A private Facebook group for the tony town of Duxbury hosts some 12,000 users who typically use the platform to share photos of the sun setting over its oyster-filled bay or inquire about the best local lawn services. But now, as the town reels amid alarming allegations about two of its most prominent high school coaches, the tone of the discussion has turned decidedly grim.
“This is unbelievably disturbing, sickening and sad,” one user posted in response to a recent news story about the men’s hockey coach, also a physical education teacher at Duxbury Middle School, who allegedly raped a student in the mid-2000s.
“This is not what we should be teaching,” said another user, referring to an entirely different scandal, this one about the Duxbury football team using anti-Semitic play calls during a recent game.
“Our little Town has a serious problem!” concluded another.
The outrage in this affluent South Shore enclave came to a head last week after a couple filed a lawsuit alleging that gym teacher and varsity hockey coach John Blake repeatedly sexually assaulted their son, Parker Foley, inside Duxbury Middle School, precipitating a lifelong battle with substance abuse that ended when the 27-year-old died of a drug overdose last fall. Blake had been placed on paid administrative leave in November, but school administrators only publicly acknowledged an investigation into the sexual assault allegations on March 30, after Joseph and Melissa Foley filed a civil suit against Blake and the Duxbury Public Schools. Superintendent John Antonucci announced Tuesday that Blake had been fired.
The allegations marked the second time in less than two weeks that one of Duxbury’s celebrated sports coaches tumbled from grace. Just days earlier, Dave Maimaron, the coach of the high school’s winning football team and a special education teacher at the school, was fired from his coaching role after reports surfaced that his players used Holocaust-related terms as play calls during a March 12 game against North Plymouth. Though Maimaron wasn’t on the sidelines March 19 during a matchup with Silver Lake, the Duxbury schools made no public statement about the controversy for nine days. Until then, it seemed the football season — already moved to the spring due to COVID restrictions — would proceed as scheduled.
The back-to-back episodes have rocked the town and, in the eyes of some observers, tarnished its reputation. Yet, to many longtime Duxbury residents, the handling of the controversies has been disappointing but not surprising, the product of a school administration that too often seems to prioritize secrecy over transparency and action.
“I think that these stories are disturbing, disgusting, and harmful, and I really hope out of all of this comes accountability as well as more transparency to parents and teachers, but I feel like the leaders care so much more about their jobs right now than actually protecting and supporting students,” said Lillian Ciocci, a 2019 graduate of Duxbury High.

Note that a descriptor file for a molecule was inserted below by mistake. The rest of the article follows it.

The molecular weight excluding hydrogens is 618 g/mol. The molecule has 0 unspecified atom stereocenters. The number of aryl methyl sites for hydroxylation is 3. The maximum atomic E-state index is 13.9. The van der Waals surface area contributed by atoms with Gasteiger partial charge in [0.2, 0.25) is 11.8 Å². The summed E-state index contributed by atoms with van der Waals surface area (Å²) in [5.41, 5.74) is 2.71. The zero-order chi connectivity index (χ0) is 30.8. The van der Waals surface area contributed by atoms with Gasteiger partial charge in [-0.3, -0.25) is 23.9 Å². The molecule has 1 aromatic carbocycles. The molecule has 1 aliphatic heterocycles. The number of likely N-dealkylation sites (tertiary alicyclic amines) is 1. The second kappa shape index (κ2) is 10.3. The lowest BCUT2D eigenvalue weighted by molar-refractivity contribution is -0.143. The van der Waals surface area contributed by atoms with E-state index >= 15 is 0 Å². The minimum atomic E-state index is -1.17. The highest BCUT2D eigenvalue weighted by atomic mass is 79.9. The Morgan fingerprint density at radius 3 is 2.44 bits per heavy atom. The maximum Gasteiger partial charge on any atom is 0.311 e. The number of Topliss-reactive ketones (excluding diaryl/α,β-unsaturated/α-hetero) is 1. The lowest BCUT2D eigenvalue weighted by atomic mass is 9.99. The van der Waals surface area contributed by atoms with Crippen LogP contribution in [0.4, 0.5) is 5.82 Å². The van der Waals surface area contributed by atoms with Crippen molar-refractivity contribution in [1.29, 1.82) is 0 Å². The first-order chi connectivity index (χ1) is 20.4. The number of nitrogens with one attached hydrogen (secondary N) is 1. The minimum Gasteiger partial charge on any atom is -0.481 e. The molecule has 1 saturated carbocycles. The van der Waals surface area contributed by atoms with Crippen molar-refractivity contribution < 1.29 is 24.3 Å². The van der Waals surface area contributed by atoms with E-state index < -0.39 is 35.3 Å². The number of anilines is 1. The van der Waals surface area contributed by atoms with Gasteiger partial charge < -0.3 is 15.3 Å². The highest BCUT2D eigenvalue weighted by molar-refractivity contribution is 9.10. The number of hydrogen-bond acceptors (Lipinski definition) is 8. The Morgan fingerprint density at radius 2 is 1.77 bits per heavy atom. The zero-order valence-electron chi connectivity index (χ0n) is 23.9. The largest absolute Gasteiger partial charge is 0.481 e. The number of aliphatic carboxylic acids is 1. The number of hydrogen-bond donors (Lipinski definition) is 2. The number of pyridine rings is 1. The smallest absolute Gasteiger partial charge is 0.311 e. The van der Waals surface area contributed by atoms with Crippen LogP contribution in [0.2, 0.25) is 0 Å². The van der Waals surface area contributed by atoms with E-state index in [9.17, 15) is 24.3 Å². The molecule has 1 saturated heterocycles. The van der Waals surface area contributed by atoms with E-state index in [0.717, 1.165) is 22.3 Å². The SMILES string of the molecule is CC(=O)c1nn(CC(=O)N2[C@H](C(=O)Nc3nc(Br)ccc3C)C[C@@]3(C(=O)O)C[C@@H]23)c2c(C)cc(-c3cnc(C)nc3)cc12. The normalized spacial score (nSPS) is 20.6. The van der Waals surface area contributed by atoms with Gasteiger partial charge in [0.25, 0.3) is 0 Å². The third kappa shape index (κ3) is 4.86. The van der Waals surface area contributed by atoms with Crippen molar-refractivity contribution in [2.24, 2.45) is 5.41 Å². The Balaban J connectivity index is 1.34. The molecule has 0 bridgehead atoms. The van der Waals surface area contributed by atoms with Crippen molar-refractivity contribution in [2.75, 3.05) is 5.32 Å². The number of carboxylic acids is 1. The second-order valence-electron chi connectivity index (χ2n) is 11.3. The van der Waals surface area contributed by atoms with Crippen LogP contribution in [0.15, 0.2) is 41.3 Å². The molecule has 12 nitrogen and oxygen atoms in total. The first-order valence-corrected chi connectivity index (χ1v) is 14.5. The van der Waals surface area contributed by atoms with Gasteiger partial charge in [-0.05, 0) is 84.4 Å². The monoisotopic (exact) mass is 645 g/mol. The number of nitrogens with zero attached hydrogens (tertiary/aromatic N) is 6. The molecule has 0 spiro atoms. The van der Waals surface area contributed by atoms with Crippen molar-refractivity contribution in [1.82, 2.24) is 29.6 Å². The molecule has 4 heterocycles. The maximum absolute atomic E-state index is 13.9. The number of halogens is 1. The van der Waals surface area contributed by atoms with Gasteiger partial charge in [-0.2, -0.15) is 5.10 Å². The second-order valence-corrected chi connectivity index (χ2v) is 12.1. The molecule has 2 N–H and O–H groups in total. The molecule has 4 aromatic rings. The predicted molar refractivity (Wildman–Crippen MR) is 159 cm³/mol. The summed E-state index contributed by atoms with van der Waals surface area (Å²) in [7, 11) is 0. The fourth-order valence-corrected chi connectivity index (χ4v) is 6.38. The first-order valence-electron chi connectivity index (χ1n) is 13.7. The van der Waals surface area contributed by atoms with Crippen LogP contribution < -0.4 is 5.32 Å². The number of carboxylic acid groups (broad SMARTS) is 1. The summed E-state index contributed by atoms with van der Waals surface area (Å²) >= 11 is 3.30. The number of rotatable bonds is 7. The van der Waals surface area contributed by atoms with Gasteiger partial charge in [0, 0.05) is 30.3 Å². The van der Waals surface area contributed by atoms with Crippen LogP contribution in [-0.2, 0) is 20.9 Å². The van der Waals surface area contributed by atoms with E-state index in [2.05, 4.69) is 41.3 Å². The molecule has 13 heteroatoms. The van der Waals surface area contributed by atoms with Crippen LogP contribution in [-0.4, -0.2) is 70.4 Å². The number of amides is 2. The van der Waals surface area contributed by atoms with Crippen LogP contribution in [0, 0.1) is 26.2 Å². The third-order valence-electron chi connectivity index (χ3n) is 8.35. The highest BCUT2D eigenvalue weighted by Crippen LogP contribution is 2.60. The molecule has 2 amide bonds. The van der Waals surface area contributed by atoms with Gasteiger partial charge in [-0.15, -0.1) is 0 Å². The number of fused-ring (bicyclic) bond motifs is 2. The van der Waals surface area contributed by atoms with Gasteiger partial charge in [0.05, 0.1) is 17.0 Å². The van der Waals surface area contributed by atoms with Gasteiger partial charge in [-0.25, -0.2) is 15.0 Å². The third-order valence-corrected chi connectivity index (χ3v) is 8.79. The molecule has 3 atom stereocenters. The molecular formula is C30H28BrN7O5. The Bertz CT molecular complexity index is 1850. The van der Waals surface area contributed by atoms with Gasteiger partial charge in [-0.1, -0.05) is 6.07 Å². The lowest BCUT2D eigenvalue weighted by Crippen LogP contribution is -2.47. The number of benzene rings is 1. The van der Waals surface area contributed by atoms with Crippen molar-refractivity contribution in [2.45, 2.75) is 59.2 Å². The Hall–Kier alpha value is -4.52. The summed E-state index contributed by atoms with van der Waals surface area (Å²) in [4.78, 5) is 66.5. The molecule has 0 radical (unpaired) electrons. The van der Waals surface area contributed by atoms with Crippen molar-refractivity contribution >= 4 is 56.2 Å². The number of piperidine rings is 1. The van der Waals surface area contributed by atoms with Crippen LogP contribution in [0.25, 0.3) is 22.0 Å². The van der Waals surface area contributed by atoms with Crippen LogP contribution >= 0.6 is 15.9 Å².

Blake maintains he is innocent and has not been charged with any crime.
Kevin Reddington, Blake’s lawyer, said that his client “a thousand percent” denies the allegations in the Foleys’ civil complaint and plans to file a countersuit against them. “This guy is a good guy,” Reddington said of Blake. “There is no case here.”
Antonucci said last week that the schools had been on “high alert” for the past four years because of student and parent complaints about Blake, but that the anonymity of the allegations and a lack of physical evidence prevented the school system from taking formal action.
But the parents of another Duxbury student claim that getting the schools to look into Blake’s alleged behavior was a challenge even when they personally reached out to the administration. The parents, who asked not to be identified, said that in early 2020 their child alerted another teacher that Blake allegedly had made sexually inappropriate comments. But neither Duxbury Middle School nor Antonucci notified them about their child’s report. They only learned about it when their child informed them at home.
“We initiated the call to the school. Only after being pushed by us did the school conduct a minimal investigation by an attorney,” the parents wrote in a statement to the Globe. “Any meaningful investigation of the incident we reported would have included asking at least general questions of the other teachers and students who may have witnessed the incident in the gym class, and were otherwise in a position to have relevant information. And yet, the administration refused to do so. Instead they told us that it was OUR job, as the victim, to bring the witnesses forth to them.”
A spokesperson for Antonucci did not respond to a request for comment about the handling of the 2020 allegation about Blake, referring the Globe to previous statements made by the superintendent.